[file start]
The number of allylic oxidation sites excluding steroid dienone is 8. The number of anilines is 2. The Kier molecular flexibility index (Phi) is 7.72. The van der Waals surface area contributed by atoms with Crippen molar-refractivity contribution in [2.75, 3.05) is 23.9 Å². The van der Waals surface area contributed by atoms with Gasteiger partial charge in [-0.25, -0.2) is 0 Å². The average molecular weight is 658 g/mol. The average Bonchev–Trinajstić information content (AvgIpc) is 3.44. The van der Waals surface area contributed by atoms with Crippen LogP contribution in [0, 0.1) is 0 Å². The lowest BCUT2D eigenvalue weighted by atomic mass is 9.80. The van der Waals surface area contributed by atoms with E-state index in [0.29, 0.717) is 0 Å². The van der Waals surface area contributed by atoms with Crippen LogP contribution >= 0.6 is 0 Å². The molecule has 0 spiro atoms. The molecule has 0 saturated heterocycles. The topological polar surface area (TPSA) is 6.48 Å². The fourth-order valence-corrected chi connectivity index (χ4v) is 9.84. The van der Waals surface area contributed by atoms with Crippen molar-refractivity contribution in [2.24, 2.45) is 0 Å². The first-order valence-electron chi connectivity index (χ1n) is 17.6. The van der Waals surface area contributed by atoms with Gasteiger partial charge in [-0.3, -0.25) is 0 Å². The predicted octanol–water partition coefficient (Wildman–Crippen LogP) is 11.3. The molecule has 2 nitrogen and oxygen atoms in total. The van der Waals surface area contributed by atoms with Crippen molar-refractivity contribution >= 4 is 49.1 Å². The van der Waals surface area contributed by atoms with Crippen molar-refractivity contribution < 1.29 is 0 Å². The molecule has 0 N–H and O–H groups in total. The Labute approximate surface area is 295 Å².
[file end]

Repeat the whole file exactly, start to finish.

The number of allylic oxidation sites excluding steroid dienone is 8. The number of anilines is 2. The Kier molecular flexibility index (Phi) is 7.72. The van der Waals surface area contributed by atoms with Crippen molar-refractivity contribution in [2.75, 3.05) is 23.9 Å². The van der Waals surface area contributed by atoms with Gasteiger partial charge in [-0.25, -0.2) is 0 Å². The average molecular weight is 658 g/mol. The average Bonchev–Trinajstić information content (AvgIpc) is 3.44. The van der Waals surface area contributed by atoms with Crippen LogP contribution in [0, 0.1) is 0 Å². The lowest BCUT2D eigenvalue weighted by atomic mass is 9.80. The van der Waals surface area contributed by atoms with E-state index in [0.29, 0.717) is 0 Å². The van der Waals surface area contributed by atoms with Crippen LogP contribution >= 0.6 is 0 Å². The molecule has 0 spiro atoms. The molecule has 0 saturated heterocycles. The topological polar surface area (TPSA) is 6.48 Å². The fourth-order valence-corrected chi connectivity index (χ4v) is 9.84. The van der Waals surface area contributed by atoms with Crippen molar-refractivity contribution in [2.24, 2.45) is 0 Å². The first-order valence-electron chi connectivity index (χ1n) is 17.6. The van der Waals surface area contributed by atoms with Gasteiger partial charge in [-0.3, -0.25) is 0 Å². The predicted octanol–water partition coefficient (Wildman–Crippen LogP) is 11.3. The molecule has 2 nitrogen and oxygen atoms in total. The van der Waals surface area contributed by atoms with Crippen molar-refractivity contribution >= 4 is 49.1 Å². The van der Waals surface area contributed by atoms with Crippen molar-refractivity contribution < 1.29 is 0 Å². The molecule has 0 N–H and O–H groups in total. The Labute approximate surface area is 295 Å².